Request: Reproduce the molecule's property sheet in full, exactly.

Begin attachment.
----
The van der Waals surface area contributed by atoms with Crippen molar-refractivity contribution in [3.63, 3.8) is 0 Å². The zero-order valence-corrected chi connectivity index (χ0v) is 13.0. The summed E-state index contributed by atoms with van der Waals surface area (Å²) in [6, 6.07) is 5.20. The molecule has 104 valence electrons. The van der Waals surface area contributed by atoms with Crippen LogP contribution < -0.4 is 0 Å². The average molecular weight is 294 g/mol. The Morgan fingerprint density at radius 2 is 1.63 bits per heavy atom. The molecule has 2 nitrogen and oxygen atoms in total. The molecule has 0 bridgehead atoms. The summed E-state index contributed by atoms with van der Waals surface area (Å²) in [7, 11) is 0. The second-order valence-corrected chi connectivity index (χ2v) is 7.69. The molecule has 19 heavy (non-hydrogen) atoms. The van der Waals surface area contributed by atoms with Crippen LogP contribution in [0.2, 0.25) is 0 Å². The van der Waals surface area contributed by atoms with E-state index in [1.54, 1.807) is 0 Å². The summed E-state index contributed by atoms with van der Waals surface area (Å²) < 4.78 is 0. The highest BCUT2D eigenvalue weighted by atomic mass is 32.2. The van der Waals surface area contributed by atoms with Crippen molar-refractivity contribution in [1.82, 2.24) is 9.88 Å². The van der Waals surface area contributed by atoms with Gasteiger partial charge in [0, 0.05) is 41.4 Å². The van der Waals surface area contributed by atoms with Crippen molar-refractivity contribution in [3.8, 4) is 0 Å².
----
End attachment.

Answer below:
The van der Waals surface area contributed by atoms with Crippen molar-refractivity contribution in [3.63, 3.8) is 0 Å². The zero-order valence-corrected chi connectivity index (χ0v) is 13.0. The summed E-state index contributed by atoms with van der Waals surface area (Å²) in [6, 6.07) is 5.20. The molecule has 104 valence electrons. The van der Waals surface area contributed by atoms with Crippen LogP contribution < -0.4 is 0 Å². The average molecular weight is 294 g/mol. The Morgan fingerprint density at radius 2 is 1.63 bits per heavy atom. The molecule has 2 nitrogen and oxygen atoms in total. The molecule has 0 bridgehead atoms. The summed E-state index contributed by atoms with van der Waals surface area (Å²) in [7, 11) is 0. The second-order valence-corrected chi connectivity index (χ2v) is 7.69. The molecule has 19 heavy (non-hydrogen) atoms. The van der Waals surface area contributed by atoms with Crippen LogP contribution in [0.2, 0.25) is 0 Å². The van der Waals surface area contributed by atoms with E-state index in [1.54, 1.807) is 0 Å². The summed E-state index contributed by atoms with van der Waals surface area (Å²) < 4.78 is 0. The highest BCUT2D eigenvalue weighted by atomic mass is 32.2. The van der Waals surface area contributed by atoms with Crippen molar-refractivity contribution in [1.82, 2.24) is 9.88 Å². The van der Waals surface area contributed by atoms with Gasteiger partial charge in [0, 0.05) is 41.4 Å². The van der Waals surface area contributed by atoms with Crippen molar-refractivity contribution in [3.8, 4) is 0 Å².